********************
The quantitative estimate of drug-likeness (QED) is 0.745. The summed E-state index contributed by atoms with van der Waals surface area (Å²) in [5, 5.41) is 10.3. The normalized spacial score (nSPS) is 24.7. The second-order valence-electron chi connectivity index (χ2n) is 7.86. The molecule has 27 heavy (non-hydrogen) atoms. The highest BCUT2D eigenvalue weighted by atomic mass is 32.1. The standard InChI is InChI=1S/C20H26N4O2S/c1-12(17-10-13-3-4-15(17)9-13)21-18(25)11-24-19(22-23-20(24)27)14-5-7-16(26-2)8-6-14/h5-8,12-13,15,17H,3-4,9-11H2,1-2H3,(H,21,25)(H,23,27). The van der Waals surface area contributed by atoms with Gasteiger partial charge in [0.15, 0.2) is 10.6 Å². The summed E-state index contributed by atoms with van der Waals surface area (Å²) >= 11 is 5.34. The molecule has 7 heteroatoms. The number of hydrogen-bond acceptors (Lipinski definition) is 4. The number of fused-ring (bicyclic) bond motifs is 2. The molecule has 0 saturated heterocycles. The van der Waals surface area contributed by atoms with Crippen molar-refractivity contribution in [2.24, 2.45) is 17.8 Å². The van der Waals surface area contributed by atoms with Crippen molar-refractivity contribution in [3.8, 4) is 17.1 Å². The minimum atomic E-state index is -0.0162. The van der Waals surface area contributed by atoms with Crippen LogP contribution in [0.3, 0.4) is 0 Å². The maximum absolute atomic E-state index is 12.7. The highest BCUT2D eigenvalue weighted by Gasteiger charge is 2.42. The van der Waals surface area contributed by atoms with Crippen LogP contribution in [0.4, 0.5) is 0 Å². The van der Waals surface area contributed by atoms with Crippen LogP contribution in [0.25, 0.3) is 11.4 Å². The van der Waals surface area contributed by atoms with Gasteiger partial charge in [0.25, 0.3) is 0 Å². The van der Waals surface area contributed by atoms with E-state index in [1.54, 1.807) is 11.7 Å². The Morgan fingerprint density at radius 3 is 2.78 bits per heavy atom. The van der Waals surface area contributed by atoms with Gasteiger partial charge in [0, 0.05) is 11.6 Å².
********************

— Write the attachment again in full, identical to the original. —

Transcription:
The quantitative estimate of drug-likeness (QED) is 0.745. The summed E-state index contributed by atoms with van der Waals surface area (Å²) in [5, 5.41) is 10.3. The normalized spacial score (nSPS) is 24.7. The second-order valence-electron chi connectivity index (χ2n) is 7.86. The molecule has 27 heavy (non-hydrogen) atoms. The highest BCUT2D eigenvalue weighted by atomic mass is 32.1. The standard InChI is InChI=1S/C20H26N4O2S/c1-12(17-10-13-3-4-15(17)9-13)21-18(25)11-24-19(22-23-20(24)27)14-5-7-16(26-2)8-6-14/h5-8,12-13,15,17H,3-4,9-11H2,1-2H3,(H,21,25)(H,23,27). The van der Waals surface area contributed by atoms with Gasteiger partial charge in [0.15, 0.2) is 10.6 Å². The summed E-state index contributed by atoms with van der Waals surface area (Å²) >= 11 is 5.34. The molecule has 7 heteroatoms. The number of hydrogen-bond acceptors (Lipinski definition) is 4. The number of fused-ring (bicyclic) bond motifs is 2. The molecule has 0 saturated heterocycles. The van der Waals surface area contributed by atoms with Crippen molar-refractivity contribution in [2.24, 2.45) is 17.8 Å². The van der Waals surface area contributed by atoms with Crippen molar-refractivity contribution in [3.8, 4) is 17.1 Å². The minimum atomic E-state index is -0.0162. The van der Waals surface area contributed by atoms with Crippen LogP contribution in [0.3, 0.4) is 0 Å². The maximum absolute atomic E-state index is 12.7. The highest BCUT2D eigenvalue weighted by Gasteiger charge is 2.42. The van der Waals surface area contributed by atoms with Crippen LogP contribution in [0.4, 0.5) is 0 Å². The van der Waals surface area contributed by atoms with Crippen LogP contribution in [0.25, 0.3) is 11.4 Å². The van der Waals surface area contributed by atoms with Gasteiger partial charge in [0.25, 0.3) is 0 Å². The van der Waals surface area contributed by atoms with E-state index in [1.54, 1.807) is 11.7 Å². The Morgan fingerprint density at radius 3 is 2.78 bits per heavy atom. The van der Waals surface area contributed by atoms with Gasteiger partial charge in [0, 0.05) is 11.6 Å².